Nightly Brief

Your Wednesday night briefing from the staff of Courthouse News

Top CNS stories for today including the professor who accused Supreme Court nominee Brett Kavanaugh of sexually assaulting her when they were both in high school asking the Senate Judiciary Committee to delay a hearing on the allegations planned for next week; President Donald Trump breaks his silence on former campaign advisor Paul Manafort who last week pleaded guilty to lobbying-related charges; the U.S. Supreme Court allows a federal judge’s decision requiring more disclosure from super PACs to go into effect, overruling an earlier move by Chief Justice John Roberts; an en banc Ninth Circuit reverses a federal judge’s dismissal of consolidated labor violation lawsuits filed by servers and bartenders who said employers underpaid them for non-tipped tasks; the European Court of Justice rules Britain’s looming exit from the European Union does not delegitimize an arrest warrant executed on that country’s behalf for a man accused of rape, murder and arson; a new study suggests the Great Dying, a cataclysmic period 252 million years ago during which more than 90 percent of sea creatures and 70 percent of land vertebrates went extinct, may have taken place over only a few thousand years, and more.

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National

In this Sept. 6, 2018, photo, President Donald Trump’s Supreme Court nominee, Brett Kavanaugh testifies before the Senate Judiciary Committee on Capitol Hill in Washington. (AP Photo/Alex Brandon, File)

1.) The professor who accused Supreme Court nominee Brett Kavanaugh of sexually assaulting her when they were both in high school asked the Senate Judiciary Committee Tuesday night to delay a hearing on the allegations planned for next week so the FBI can conduct an investigation into her claims.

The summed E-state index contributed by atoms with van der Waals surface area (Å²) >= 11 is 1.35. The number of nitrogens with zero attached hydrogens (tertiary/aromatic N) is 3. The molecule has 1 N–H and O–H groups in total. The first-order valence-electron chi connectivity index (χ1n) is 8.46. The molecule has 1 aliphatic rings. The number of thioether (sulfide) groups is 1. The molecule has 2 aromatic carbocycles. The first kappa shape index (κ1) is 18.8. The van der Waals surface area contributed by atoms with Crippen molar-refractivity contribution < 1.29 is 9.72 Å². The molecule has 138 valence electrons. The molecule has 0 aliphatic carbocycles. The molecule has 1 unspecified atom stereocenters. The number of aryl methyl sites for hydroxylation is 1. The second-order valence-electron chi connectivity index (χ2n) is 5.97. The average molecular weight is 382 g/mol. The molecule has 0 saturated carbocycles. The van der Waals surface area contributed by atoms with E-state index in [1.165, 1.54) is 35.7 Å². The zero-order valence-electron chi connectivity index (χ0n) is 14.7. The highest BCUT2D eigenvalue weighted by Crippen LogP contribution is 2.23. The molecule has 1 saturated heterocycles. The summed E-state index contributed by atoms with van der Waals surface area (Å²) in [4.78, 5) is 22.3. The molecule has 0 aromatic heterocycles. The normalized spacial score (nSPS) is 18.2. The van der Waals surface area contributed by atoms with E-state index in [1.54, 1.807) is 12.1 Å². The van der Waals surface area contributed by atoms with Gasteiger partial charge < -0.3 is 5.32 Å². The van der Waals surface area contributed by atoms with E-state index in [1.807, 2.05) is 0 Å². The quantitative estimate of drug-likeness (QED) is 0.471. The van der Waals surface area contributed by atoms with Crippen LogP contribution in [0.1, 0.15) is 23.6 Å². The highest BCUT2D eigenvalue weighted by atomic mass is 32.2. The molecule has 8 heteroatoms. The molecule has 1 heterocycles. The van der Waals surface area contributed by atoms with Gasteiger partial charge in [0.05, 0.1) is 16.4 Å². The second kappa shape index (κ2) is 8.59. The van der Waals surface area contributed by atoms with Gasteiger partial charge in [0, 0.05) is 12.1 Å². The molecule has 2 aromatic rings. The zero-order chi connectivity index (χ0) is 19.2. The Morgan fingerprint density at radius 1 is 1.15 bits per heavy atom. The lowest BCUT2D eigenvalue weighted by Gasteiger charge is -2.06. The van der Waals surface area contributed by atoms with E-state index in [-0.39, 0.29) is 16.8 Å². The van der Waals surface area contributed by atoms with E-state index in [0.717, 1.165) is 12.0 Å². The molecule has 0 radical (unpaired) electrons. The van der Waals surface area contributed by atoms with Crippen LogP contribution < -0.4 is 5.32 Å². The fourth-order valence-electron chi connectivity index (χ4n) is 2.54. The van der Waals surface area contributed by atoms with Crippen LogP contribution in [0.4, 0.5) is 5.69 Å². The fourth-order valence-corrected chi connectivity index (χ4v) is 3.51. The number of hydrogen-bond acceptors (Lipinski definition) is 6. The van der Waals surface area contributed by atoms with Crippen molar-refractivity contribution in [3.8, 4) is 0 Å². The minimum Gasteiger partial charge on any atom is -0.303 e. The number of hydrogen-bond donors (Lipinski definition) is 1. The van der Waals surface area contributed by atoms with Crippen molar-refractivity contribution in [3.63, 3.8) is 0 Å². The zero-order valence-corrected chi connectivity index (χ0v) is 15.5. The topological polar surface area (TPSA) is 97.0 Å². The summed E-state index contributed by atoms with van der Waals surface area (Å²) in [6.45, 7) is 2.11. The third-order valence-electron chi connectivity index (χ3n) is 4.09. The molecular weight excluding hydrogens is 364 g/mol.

President Donald Trump talks to media before boarding Marine One on the South Lawn of the White House in Washington, Wednesday, Sept. 19, 2018, for the short trip to Andrews Air Force Base en route to Havelock, N.C. (AP Photo/Carolyn Kaster)

2.) During a scrum with reporters outside of the White House Wednesday morning, President Donald Trump broke his silence on former campaign advisor Paul Manafort who last week pleaded guilty to lobbying-related charges in a federal courtroom in Washington.

The Supreme Court in Washington. (AP Photo/Jessica Gresko)

3.) The U.S. Supreme Court on Tuesday allowed a federal judge’s decision requiring more disclosure from super PACs to go into effect, overruling an earlier move by Chief Justice John Roberts to block the lower court order.

Oil pumps and natural gas burn off in Watford City, N.D., June 12, 2014. (AP Photo/Charles Rex Arbogast, File)

4.) The Trump administration finalized plans Tuesday to unwind regulations aimed at preventing methane from leaking into the atmosphere.

Regional

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5.) The en banc Ninth Circuit on Tuesday reversed a federal judge’s dismissal of consolidated labor violation lawsuits filed by servers and bartenders who said employers underpaid them for non-tipped tasks such as cleaning toilets and maintaining soft drink dispensers.

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6.) The Sixth Circuit ruled Wednesday that cereal giant Kellogg must arbitrate a dispute over contract bonuses brought by a union representing “casual” employees who fill in for full-time workers.

New York Attorney General Barbara Underwood. (Associated Press)

7.)  Describing meals containing hair and flies, and advertisements for a high school that is not actually accredited, New York’s attorney general is urging a court upstate to shut down a program that purports to train young basketball players with dreams of playing professionally.

Science

Artist interpretation of a mass extinction event at the end of the Permian period. (MIT)

8.) The Great Dying, a cataclysmic period 252 million years ago during which more than 90 percent of sea creatures and 70 percent of land vertebrates went extinct, may have taken place over only a few thousand years, according to a study published Wednesday in the Geological Society of America Bulletin.

International

Poland’s European Affairs Minister Konrad Szymansk, right, speaks with European Commission Vice President Frans Timmermans during a meeting of General Affairs ministers at the Europa building in Brussels, Tuesday, Sept. 18, 2018. Ministers on Tuesday debated a rule of law procedure against Poland. (AP Photo/Virginia Mayo)

9.) In Poland, demonstrators are dressing famous statues in a white T-shirt with a single word emblazoned on them: “Constitution.” It’s a protest over a deepening constitutional conflict, where the ruling nationalist right-wing party is accused of tightening an authoritarian grip on the country’s judicial system.

The chambers of the European Court of Justice.

10.) Britain’s looming exit from the European Union does not delegitimize an arrest warrant executed on that country’s behalf for a man accused of rape, murder and arson, the EU’s top court ruled Wednesday.

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